Film Art of
That Old Black Magic
Woody Allen’s Ambivalent Artistry
opens with what is probably the raunchiest joke Woody Allen has committed to film. Ken (Richard Benjamin) and his sister-in-law, Leslie (Julia Louis-Dreyfus) are having an affair; while their respective families are down by the lake enjoying a picnic, the lovers are inside his house, copulating. Enter Leslie’s blind grandmother. “Come,” she bids Leslie, “lead me down to the lake.” Having no idea what the couple is doing, Grandma cheerfully engages Ken in a discussion of the merits of martini garnishes. He eventually achieves a clamorous orgasm, prompting Grandma to comment, “Boy, you must
The most significant element of this visual joke is that the viewer only gradually realizes that the scene is not Woody Alien’s one-liner but Harry Block’s—that it’s a visualization of a scene from his recent novel. As so often happens in Alien’s films, this projection of the protagonist’s art provokes laughs while epitomizing its maker’s personality: Harry, we will find, is as willing to sacrifice the people in his life for a laugh as he is to sacrifice his characters. In addition to exposing the character of Harry’s art (which might be described as a darkly eroticized, cynical exaggeration of Alien’s), this dramatized excerpt of Harry’s novel creates an aura of self-consciousness about the making of art, a sort of teasing artistic self-referentiality never completely absent from Allen’s films. The likelihood that this mediation effectively absolves Allen of the gag’s crudity by transferring culpability to a fictional novelist is small: so unrelenting is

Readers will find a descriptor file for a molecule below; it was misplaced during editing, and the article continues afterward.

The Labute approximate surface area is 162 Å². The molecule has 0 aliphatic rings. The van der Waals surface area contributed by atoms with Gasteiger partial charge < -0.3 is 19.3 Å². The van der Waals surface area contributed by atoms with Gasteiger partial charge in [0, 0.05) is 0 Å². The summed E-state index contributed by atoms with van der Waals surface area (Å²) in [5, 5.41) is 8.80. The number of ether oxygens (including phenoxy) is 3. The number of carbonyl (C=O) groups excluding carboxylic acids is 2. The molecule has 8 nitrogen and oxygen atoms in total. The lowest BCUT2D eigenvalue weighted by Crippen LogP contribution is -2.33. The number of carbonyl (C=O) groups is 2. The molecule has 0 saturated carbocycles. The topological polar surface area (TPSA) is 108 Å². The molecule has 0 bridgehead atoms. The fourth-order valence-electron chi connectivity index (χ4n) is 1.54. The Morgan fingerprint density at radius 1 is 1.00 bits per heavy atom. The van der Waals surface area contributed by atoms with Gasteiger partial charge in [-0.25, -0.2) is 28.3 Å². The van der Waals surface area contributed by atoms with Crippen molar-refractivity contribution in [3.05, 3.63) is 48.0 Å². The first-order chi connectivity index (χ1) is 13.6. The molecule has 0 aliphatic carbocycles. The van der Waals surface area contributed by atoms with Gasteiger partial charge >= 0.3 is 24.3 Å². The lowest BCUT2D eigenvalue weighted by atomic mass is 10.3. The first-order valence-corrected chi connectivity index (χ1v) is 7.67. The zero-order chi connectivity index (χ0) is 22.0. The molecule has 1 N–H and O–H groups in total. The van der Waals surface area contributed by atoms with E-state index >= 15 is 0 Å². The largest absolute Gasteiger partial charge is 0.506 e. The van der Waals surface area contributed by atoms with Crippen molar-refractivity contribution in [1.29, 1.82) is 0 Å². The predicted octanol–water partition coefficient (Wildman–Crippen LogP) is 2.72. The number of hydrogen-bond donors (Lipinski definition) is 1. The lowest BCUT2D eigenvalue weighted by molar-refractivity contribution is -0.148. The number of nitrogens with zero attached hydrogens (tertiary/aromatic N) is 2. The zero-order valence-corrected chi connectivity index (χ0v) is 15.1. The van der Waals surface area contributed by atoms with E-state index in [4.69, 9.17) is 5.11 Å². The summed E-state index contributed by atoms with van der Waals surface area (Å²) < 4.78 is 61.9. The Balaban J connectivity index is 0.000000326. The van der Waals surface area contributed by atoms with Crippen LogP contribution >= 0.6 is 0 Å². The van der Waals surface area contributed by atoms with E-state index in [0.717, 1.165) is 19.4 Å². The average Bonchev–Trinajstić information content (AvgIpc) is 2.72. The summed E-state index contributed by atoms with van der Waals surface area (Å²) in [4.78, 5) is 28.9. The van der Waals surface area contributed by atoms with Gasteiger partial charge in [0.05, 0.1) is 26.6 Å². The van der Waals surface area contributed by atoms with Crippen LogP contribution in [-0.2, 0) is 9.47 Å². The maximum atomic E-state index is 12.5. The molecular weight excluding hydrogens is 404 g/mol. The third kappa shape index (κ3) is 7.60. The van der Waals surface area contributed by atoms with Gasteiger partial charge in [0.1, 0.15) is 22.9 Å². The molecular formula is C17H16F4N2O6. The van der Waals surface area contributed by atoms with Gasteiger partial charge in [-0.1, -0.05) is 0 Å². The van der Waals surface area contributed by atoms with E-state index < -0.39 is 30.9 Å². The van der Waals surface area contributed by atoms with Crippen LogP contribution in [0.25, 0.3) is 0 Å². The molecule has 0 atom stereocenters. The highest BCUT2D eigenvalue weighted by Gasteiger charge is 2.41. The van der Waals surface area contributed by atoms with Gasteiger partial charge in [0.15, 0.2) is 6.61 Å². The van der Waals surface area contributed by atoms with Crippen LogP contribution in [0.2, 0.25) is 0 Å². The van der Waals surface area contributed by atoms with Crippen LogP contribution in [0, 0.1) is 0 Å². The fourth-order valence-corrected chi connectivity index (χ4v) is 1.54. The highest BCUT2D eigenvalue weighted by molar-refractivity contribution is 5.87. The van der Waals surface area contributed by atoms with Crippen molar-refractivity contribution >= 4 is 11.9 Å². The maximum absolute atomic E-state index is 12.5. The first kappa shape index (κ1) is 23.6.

indictment of artists that Allen can’t help tarring himself with his film’s unsparing brush.
he told John Lahr while shooting the film, is “about a nasty, shallow, superficial, sexually obsessed guy. I’m sure that everybody will think—I know this going in—that it’s me.”
Alien’s purpose was to insist that Harry is not him, but as the film’s incriminations accumulate against this artist who, by his own admission, doesn’t “care about the real world” but cares “only about the world of fiction,” the viewer’s confidence in the absolute distinction between screenwriter/director Allen and his novelist/protagonist precipitously declines. A film about an author who literarily cannibalizes his life and heedlessly exploits his friends and lovers for material for fiction constitutes dubious testimony for the incommensurability of life and art.